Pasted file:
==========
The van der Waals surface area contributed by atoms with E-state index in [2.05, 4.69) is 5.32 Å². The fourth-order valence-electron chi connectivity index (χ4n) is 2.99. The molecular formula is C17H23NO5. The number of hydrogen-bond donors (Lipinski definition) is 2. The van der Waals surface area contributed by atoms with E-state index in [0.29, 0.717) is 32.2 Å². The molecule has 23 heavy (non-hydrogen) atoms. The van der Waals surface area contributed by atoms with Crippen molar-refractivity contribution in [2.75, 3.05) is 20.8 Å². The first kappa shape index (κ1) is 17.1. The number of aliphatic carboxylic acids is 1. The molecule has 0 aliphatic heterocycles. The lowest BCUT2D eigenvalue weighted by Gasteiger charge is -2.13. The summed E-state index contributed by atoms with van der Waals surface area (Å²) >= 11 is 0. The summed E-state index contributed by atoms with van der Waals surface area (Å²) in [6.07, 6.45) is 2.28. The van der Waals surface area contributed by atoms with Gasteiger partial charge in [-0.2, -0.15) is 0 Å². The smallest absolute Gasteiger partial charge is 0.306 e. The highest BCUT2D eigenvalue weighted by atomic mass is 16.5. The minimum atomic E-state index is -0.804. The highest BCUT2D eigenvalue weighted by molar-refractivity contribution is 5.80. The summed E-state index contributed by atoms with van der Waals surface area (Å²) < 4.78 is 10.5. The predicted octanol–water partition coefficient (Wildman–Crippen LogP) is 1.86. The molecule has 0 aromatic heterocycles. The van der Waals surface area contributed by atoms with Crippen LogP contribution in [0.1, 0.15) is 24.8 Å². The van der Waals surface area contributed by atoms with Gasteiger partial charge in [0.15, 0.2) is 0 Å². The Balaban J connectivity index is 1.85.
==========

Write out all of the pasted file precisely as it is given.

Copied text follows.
The van der Waals surface area contributed by atoms with E-state index in [2.05, 4.69) is 5.32 Å². The fourth-order valence-electron chi connectivity index (χ4n) is 2.99. The molecular formula is C17H23NO5. The number of hydrogen-bond donors (Lipinski definition) is 2. The van der Waals surface area contributed by atoms with E-state index in [0.29, 0.717) is 32.2 Å². The molecule has 23 heavy (non-hydrogen) atoms. The van der Waals surface area contributed by atoms with Crippen molar-refractivity contribution in [2.75, 3.05) is 20.8 Å². The first kappa shape index (κ1) is 17.1. The number of aliphatic carboxylic acids is 1. The molecule has 0 aliphatic heterocycles. The lowest BCUT2D eigenvalue weighted by Gasteiger charge is -2.13. The summed E-state index contributed by atoms with van der Waals surface area (Å²) >= 11 is 0. The summed E-state index contributed by atoms with van der Waals surface area (Å²) in [6.07, 6.45) is 2.28. The van der Waals surface area contributed by atoms with Gasteiger partial charge in [-0.2, -0.15) is 0 Å². The smallest absolute Gasteiger partial charge is 0.306 e. The highest BCUT2D eigenvalue weighted by atomic mass is 16.5. The minimum atomic E-state index is -0.804. The highest BCUT2D eigenvalue weighted by molar-refractivity contribution is 5.80. The summed E-state index contributed by atoms with van der Waals surface area (Å²) < 4.78 is 10.5. The predicted octanol–water partition coefficient (Wildman–Crippen LogP) is 1.86. The molecule has 0 aromatic heterocycles. The van der Waals surface area contributed by atoms with Crippen LogP contribution in [0.1, 0.15) is 24.8 Å². The van der Waals surface area contributed by atoms with Gasteiger partial charge in [0.15, 0.2) is 0 Å². The Balaban J connectivity index is 1.85.